Handling the Refi Boom
Schneider, Howard, Mortgage Banking
Lenders faced a full-fledged refi boom when rates sank to the lows reached in January. Volume soared, stretching lenders' ability to lock loans and get them closed.
But technology made this year's refi boom easier to handle than previous booms.
A REFINANCING BOOM PUTS EVERYONE IN A MORTGAGE COMPANY ON THE FRONT LINES, and secondary marketers are no exception. High levels of new volume as well as large numbers of payoffs concern most of the organization. But the secondary marketing staff is making sure the money to fund loans is available and well priced. Coping with pipeline fallout rates that are more variable than usual, a warehouse credit line that may be stretched to its limit, servicing hedges that are challenged by unanticipated payoffs, and then selling new production on favorable terms all confronted secondary marketers when rates dropped in January. * But they seem to have done quite well managing the volatility of the first quarter of 1998-even though it was somewhat unexpected. "We knew there was a good chance that if rates continued to slide at the end of 1997, we would have a mini refi boom," says Joe Bowen, executive vice president of secondary marketing at AccuBanc Mortgage Corp. in Dallas. But because of the large number of adjustable-rate mortgages originated over the past few years-whose owners found January to be a great opportunity to secure fixed-rate financing--it soon became "more than a 'mini' refi boom," Bowen says.
"The overall industry was not expecting a decline in rates, which would heat up a refi boom quickly," says Cheryl Glory, director of the residential mortgage structured finance group at Fitch IBCA, Inc., in New York. She notes that mortgage bankers who already had been staffing up their retail branches or building a telemarketing unit as part of a strategic plan "have an edge over lenders starting those activities now that a refi boom is here."
Glory adds that the 1998 refi boom showed that technology investments in underwriting and servicing are paying off now. "This year's refi boom was much more manageable" than previous ones, agrees Cathy Stickelmaier, vice president and secondary marketing manager at First of America Mortgage Co. in Kalamazoo, Michigan, which recently was purchased by National City Mortgage Co. in Miamisburg, Ohio. "We use Fannie Mae's Desktop Underwriter on laptops at the point of sale," she notes. With the help of the agency's automated underwriting system, the company gets point-of-sale approvals 50 to 6o percent of the time, Stickelmaier says. She adds that First of America had been working with the system for more than a year and had distributed laptops to all loan officers by the end of 1997.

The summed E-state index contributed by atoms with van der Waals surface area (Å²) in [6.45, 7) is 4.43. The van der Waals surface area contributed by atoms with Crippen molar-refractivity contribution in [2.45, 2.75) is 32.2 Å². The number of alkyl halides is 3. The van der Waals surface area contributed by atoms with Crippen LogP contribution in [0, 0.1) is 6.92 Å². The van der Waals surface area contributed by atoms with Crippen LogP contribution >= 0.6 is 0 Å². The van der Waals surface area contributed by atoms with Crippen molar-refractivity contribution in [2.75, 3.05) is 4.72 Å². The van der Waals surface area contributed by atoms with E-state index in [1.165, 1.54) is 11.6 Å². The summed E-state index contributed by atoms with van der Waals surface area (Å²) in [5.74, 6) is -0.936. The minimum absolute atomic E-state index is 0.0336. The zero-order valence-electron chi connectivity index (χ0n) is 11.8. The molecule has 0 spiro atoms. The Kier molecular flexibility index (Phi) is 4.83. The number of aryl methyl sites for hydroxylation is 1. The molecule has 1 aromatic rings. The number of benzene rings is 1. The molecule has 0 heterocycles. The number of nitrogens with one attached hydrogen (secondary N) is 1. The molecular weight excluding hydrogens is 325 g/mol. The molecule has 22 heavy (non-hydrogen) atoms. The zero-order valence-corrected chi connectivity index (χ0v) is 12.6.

New approaches are still being evaluated throughout the industry. Glory notes that streamlined refinancing guidelines have helped lenders this year. For example, Fitch IBCA typically is comfortable with drive-by appraisals if they occur within four years of the loan's origination. Automated appraisals also can be useful in looking for overall declines in real estate values within a market, she adds. Generally Fitch IBCA finds them appropriate for refis if the lender is using the automated appraisals on its own servicing clients who are up-to-date on payments, and when the existing loan is less than four years old.
Combining these technologies with effective customer interaction helps lenders respond when rates are moving quickly. Glory says some lenders can transfer a call requesting payoff information to a loan officer who can pull up a credit report on the spot and seek to refinance that servicing customer immediately.
Many mortgage bankers have set up telemarketing units to respond to servicing customers looking to refinance. When combined with the lessened processing and documentation requirements of streamlined refinancings, it made it easier for lenders …
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Publication information: Article title: Handling the Refi Boom. Contributors: Schneider, Howard - Author. Magazine title: Mortgage Banking. Volume: 58. Issue: 8 Publication date: May 1998. Page number: 12+. © 2009 Mortgage Bankers Association of America. Provided by ProQuest LLC. All Rights Reserved.
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